The second annual ClownTown Healing Fest delivered a message of healing and preventative healthcare at the Herberger Theater Center.
From Feb. 24 to 26 residents and clowns converged to discuss personal wellbeing and experiences with healthcare.
“The vision of the ClownTown Healing Fest is to promote health and healing in community,” said Hayley Shapiro, executive director of the fest. “We really believe we heal better in communities, so what we’ve tried to do here is create a space where different people can come and tell their stories.”
The fest included panels on both physical and mental health, as well as workshops that allowed participants to partake in yoga, dance, clowning and healing circles. Exhibitors including ASU’s College of Nursing and Health Innovation, Trans Queer Pueblo and the Muhammad Ali Parkinson Center also participated.
A goal of the fest was to initiate a conversation about engaging in preventative practices.
Dr. Carl Hammerschlag, a psychiatrist and the founder of ClownTown Healing Fest, said he hopes to help people take better care of themselves.
“What we’re doing here is trying to remind people how they can become the agents in their own healing, and you don’t have to wait to get sick before you get well,” Hammerschlag said. “In the contemporary healthcare … it’s an illness-based model that is not only not promoting good health but is prohibitively expensive … We need to inspire people, to connect with them, in heartfelt, meaningful ways that inspire them to imagine that they really can take steps on their own behalf. This is the future of healthcare.”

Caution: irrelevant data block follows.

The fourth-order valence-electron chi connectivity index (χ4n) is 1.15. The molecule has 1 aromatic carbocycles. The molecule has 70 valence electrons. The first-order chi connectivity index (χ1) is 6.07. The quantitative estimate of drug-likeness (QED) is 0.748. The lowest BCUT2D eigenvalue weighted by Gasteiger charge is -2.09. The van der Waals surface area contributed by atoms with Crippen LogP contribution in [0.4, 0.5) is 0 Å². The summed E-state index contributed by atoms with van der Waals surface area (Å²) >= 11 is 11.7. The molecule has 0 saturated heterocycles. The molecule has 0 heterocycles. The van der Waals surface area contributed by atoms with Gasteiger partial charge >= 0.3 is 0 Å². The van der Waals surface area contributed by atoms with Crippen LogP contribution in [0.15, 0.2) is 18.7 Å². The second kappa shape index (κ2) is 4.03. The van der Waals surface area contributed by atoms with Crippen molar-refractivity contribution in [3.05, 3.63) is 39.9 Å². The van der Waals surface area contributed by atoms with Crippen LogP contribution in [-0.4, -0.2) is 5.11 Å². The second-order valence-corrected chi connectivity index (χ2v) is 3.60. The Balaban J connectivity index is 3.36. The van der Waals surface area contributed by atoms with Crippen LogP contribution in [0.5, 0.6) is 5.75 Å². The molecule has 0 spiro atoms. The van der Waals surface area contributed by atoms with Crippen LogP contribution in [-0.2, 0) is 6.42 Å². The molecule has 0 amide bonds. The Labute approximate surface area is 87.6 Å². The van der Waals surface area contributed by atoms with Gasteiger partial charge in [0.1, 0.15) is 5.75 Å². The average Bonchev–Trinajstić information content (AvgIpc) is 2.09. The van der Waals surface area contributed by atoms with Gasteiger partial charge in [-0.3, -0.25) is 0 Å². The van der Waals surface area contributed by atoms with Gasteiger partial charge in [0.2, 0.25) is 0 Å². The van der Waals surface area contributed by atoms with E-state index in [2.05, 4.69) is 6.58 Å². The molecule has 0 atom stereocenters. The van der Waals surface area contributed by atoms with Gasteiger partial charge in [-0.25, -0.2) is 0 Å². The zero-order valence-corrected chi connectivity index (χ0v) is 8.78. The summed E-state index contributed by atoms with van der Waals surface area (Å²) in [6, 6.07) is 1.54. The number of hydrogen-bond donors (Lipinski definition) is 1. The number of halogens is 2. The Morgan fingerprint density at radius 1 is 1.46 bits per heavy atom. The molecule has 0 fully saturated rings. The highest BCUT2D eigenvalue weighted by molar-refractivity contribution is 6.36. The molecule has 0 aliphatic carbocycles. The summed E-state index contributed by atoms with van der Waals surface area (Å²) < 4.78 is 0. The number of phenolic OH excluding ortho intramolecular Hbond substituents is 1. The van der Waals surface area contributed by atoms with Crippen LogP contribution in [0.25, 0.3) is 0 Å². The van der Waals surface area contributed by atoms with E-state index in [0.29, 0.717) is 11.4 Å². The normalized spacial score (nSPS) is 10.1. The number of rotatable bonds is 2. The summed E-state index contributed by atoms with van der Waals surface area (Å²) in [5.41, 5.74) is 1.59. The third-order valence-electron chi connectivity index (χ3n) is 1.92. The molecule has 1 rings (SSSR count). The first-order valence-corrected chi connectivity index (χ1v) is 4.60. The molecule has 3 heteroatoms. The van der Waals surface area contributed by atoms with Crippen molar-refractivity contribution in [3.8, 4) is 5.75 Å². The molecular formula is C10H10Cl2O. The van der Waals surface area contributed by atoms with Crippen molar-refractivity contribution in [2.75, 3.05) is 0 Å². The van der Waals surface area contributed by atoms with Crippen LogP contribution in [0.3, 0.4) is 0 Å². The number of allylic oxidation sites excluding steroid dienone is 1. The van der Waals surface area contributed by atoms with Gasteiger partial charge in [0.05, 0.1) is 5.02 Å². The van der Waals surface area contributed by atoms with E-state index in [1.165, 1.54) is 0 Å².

To break down barriers when it comes to discussing healthcare, Shapiro said, clowns proved to be a good way to connect with people. She said a clown’s humorous nature provides a more inviting atmosphere.
“I just often think of Patch Adams’ quote, ‘The clown’s nose is a passport into someone’s heart.’ And it truly is. It makes it easier to connect with people, and I think that’s a tool that we can use really in any arena of our life, but particularly in healthcare when we want people to feel better,” Shapiro said.
The fest was not limited to healthcare; many of the panels focused on spiritual wellbeing. One panel, “From Aging to Saging,” led by Hammerschlag and Dr. John Glick, delved into coming to terms with loss.
Hammerschlag said aging is “nature’s way of taming the ego,” and people should not lament what they lost due to age but embrace life as it is.
One attendee, Deborah Stryker, shared her story of personal loss during “Aging and Saging,” saying she felt drawn to the event due to its timing.
“Tomorrow is the seventh anniversary of my daughter’s passing. She was killed in an accident in Portland, Oregon, seven years ago … this was a choice for me to go to a deeper level of my understanding,” Stryker said.
“There’s a lot of diversity,” Shapiro said. “There are a lot of people who might not necessarily be in the same place had something like this not brought them together, and so that’s what I think community is: When something draws you, or you feel drawn to do something and then you find yourself among other people who have felt the same way … that’s community.”
Contact the reporter at Katelyn.Finegan@asu.edu.